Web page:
PubMed ID
27225781 View in PubMed
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The search for an alternative to piped water and sewer systems in the Alaskan Arctic.

https://arctichealth.org/en/permalink/ahliterature281068
Source
Environ Sci Pollut Res Int. 2017 Mar 29;
Publication Type
Article
Date
Mar-29-2017
Author
Korie A Hickel
Aaron Dotson
Timothy K Thomas
Mia Heavener
Jack Hébert
John A Warren
Source
Environ Sci Pollut Res Int. 2017 Mar 29;
Date
Mar-29-2017
Language
English
Publication Type
Article
Abstract
Forty-two communities in rural Alaska are considered unserved or underserved with water and sewer infrastructure. Many challenges exist to provide centralized piped water and sewer infrastructure to the homes, and they are exacerbated by decreasing capital funding. Unserved communities in rural Alaska experience higher rates of disease, supporting the recommendation that sanitation infrastructure should be provided. Organizations are pursuing alternative solutions to conventional piped water and sewer in order to maximize water use and reuse for public health. This paper reviews initiatives led by the State of Alaska, the Alaska Native Tribal Health Consortium, and the Yukon Kuskokwim Health Corporation to identify and develop potential long-term solutions appropriate and acceptable to rural communities. Future developments will likely evolve based on the lessons learned from the initiatives. Recommendations include Alaska-specific research needs, increased end-user participation in the design process, and integrated monitoring, evaluation, and information dissemination in future efforts.
PubMed ID
28353111 View in PubMed
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The search for an alternative to piped water and sewer systems in the Alaskan Arctic.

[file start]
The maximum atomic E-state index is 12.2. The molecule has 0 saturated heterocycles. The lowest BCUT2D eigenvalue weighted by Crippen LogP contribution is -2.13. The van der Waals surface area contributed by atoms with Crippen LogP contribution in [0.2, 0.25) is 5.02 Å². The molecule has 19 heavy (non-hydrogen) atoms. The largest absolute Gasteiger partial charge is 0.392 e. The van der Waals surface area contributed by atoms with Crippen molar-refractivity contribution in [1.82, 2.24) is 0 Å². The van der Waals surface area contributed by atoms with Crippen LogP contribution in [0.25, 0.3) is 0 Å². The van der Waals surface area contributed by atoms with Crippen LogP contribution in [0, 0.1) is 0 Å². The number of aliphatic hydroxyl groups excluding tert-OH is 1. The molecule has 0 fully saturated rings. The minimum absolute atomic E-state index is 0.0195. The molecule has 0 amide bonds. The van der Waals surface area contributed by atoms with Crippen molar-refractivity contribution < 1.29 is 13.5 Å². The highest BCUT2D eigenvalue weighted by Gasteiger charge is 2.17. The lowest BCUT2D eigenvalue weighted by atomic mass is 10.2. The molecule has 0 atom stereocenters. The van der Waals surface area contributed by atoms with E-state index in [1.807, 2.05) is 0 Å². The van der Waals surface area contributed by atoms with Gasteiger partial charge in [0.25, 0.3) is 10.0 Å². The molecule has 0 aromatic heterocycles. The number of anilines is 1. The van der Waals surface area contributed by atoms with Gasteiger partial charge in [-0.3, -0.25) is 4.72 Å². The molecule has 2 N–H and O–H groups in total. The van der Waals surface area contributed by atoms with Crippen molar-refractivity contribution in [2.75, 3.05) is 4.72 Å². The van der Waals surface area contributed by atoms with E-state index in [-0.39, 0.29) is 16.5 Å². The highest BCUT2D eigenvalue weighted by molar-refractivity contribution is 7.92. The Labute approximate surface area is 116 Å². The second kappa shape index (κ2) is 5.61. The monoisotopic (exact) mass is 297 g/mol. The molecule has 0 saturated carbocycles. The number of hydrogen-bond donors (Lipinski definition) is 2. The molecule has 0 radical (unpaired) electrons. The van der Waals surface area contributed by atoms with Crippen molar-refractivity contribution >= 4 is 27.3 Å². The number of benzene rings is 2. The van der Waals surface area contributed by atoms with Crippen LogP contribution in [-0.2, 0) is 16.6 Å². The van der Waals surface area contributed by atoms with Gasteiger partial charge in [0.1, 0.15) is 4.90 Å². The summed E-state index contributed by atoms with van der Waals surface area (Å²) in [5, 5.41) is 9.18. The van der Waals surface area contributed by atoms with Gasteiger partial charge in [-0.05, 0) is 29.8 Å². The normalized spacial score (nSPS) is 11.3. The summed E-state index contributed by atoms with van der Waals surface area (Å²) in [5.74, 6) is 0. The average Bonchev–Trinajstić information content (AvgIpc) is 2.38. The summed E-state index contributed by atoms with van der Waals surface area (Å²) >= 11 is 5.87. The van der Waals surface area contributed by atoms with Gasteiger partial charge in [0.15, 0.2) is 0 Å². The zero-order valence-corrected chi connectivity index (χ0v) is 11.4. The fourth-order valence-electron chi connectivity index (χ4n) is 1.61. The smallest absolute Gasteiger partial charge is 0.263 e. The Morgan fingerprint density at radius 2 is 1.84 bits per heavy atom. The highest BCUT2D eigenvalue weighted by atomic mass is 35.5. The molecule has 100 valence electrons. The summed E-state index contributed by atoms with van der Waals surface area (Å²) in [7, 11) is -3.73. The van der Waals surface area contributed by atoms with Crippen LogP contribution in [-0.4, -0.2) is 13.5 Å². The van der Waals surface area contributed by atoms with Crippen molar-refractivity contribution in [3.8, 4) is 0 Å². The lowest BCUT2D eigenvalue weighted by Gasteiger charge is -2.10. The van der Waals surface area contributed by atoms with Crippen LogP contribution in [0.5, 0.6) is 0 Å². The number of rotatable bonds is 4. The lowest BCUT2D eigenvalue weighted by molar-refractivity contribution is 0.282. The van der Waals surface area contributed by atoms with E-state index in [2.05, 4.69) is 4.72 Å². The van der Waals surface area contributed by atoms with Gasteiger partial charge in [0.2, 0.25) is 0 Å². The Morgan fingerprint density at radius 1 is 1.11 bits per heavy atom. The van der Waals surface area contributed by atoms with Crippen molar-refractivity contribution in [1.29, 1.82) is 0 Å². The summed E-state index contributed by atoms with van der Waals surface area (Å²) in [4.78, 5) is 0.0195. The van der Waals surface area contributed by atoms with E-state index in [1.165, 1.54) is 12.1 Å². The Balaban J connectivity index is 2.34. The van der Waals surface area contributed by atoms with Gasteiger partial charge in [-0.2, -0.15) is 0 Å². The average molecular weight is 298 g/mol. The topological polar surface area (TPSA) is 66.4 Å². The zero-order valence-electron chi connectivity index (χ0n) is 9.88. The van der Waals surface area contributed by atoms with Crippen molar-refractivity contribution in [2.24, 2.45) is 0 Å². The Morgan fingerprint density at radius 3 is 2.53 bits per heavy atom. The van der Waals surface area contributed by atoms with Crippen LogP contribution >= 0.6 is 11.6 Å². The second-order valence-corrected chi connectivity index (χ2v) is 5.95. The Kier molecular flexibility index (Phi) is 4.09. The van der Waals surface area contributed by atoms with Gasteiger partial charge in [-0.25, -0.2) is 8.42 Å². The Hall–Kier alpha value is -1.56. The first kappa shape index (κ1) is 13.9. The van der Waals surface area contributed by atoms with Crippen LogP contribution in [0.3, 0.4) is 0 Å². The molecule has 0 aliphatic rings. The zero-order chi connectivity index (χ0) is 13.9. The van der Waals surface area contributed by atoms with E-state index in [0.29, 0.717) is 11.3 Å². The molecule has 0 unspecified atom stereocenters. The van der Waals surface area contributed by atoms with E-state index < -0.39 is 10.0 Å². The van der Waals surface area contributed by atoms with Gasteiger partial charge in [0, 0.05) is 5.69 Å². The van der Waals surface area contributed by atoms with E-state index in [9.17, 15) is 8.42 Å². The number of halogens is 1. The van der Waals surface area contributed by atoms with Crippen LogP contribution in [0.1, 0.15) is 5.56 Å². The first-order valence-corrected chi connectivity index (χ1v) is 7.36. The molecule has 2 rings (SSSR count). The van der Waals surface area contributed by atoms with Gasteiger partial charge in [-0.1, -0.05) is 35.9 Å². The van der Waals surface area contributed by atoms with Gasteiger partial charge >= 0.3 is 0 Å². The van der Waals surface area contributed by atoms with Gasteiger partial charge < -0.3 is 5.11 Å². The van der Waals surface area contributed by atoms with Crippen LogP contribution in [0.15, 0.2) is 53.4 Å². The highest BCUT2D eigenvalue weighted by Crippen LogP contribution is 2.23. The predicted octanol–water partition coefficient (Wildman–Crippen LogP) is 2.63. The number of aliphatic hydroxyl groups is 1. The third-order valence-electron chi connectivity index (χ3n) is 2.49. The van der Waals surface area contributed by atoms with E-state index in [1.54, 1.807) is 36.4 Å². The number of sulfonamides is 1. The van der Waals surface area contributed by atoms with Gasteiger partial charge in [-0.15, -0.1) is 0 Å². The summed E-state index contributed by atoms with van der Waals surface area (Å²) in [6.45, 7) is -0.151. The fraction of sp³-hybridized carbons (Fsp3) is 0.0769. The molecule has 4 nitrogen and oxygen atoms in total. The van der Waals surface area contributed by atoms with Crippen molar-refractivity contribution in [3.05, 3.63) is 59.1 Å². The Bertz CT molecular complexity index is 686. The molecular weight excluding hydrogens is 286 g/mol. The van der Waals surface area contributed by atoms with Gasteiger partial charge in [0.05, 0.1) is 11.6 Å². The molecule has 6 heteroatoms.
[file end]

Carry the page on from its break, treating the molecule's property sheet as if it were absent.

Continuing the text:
https://arctichealth.org/en/permalink/ahliterature297767
Source
Environ Sci Pollut Res Int. 2018 Nov; 25(33):32873-32880
Publication Type
Journal Article
Date
Nov-2018
Author
Korie A Hickel
Aaron Dotson
Timothy K Thomas
Mia Heavener
Jack Hébert
John A Warren
Author Affiliation
Alaska Native Tribal Health Consortium, 4500 Diplomacy Drive, Anchorage, AK, 99508, USA. khickel@anthc.org.
Source
Environ Sci Pollut Res Int. 2018 Nov; 25(33):32873-32880
Date
Nov-2018
Language
English
Publication Type
Journal Article
Keywords
Alaska
Drinking Water
Family Characteristics
Humans
Public Health
Recycling - trends
Rural Population
Sanitation
Sewage
Waste Disposal, Fluid - instrumentation - methods
Water Quality
Water Supply - economics - methods
Abstract
Forty-two communities in rural Alaska are considered unserved or underserved with water and sewer infrastructure. Many challenges exist to provide centralized piped water and sewer infrastructure to the homes, and they are exacerbated by decreasing capital funding. Unserved communities in rural Alaska experience higher rates of disease, supporting the recommendation that sanitation infrastructure should be provided. Organizations are pursuing alternative solutions to conventional piped water and sewer in order to maximize water use and reuse for public health. This paper reviews initiatives led by the State of Alaska, the Alaska Native Tribal Health Consortium, and the Yukon Kuskokwim Health Corporation to identify and develop potential long-term solutions appropriate and acceptable to rural communities. Future developments will likely evolve based on the lessons learned from the initiatives. Recommendations include Alaska-specific research needs, increased end-user participation in the design process, and integrated monitoring, evaluation, and information dissemination in future efforts.
PubMed ID
28353111 View in PubMed
Less detail